Somewhat related to this question, say that I have an object category which, depending on which type of object I have, has different restrictions on what it contains. (if you can reword the previous sentence to make more sense I'd appreciate it)

For example

var SomeSchema = new Schema({
  _id: ObjectID,
  [... large number of common fields ...]
  type: //Restricted somehow to members of a fixed array
  data: //depending on type, this might be restricted - sometimes an integer, sometimes array, etc...

What's the idiosyncratic method for defining this type of schema? Is it appropriate to define a single schema, and handle the types inside of it's members, or am I better off with separate schema for each type?

3 Answers 3


I think it is difficult to do that in mongodb, mongodb is more a 'dumb' storage of objects and does no interpretation of what it is storing. (Of course is does some smart things needed for indexing etc. but not on the domain model level)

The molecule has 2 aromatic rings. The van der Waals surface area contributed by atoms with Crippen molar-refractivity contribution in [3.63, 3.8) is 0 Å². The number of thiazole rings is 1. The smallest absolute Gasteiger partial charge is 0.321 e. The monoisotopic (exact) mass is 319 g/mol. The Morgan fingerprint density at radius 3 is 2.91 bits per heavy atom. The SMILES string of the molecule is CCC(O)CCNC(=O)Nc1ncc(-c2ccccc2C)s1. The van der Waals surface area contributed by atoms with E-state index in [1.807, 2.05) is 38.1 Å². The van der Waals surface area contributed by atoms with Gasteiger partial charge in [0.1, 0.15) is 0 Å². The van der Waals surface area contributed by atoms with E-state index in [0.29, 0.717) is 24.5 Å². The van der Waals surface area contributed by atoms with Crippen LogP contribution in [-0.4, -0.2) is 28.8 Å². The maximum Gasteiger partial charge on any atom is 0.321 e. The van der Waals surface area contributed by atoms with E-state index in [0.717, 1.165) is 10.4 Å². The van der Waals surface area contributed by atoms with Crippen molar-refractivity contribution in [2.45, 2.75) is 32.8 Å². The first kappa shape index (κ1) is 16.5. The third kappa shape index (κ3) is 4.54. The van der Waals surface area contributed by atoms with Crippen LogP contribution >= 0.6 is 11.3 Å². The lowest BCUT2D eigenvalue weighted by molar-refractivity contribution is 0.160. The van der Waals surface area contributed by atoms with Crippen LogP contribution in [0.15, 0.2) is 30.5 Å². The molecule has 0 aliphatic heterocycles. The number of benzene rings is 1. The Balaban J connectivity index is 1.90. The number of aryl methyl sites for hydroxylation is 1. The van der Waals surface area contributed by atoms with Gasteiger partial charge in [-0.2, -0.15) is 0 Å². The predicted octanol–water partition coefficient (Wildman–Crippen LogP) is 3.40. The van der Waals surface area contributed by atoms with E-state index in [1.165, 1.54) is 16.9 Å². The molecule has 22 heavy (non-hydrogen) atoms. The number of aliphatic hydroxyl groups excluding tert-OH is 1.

You need to save a type field into the object and write code that reads the object from mongo and does some special things based on the type value. So the domain model should handle all special restrictions that are needed and throws an exception when something is wrong.


I believe that the general problem you are trying to solve is called "Single-table inheritance" or STI. Since Mongo is not a relational database, situations like this are usually solved in the model code, as I.renkerna suggested.

You usually set a column that will hold the model "type", and then handle different types appropriately in the rest of the application.

However, there are some guidelines that can be followed for Mongo:

http://talkminer.com/viewtalk.jsp?videoid=PIWVFUtBV1Q&q= (slides 25 and 26)

Outside of Mongo, you can get a better grasp of the concept from an example in Yii framework:


Best of luck!


Do you mean how to store a class hierarchy in MongoDb? This question shows how to do it using the C# library. I'd say map it simply and let your domain model handle restrictions and the like. Just as if you were doing it with a relational DB.

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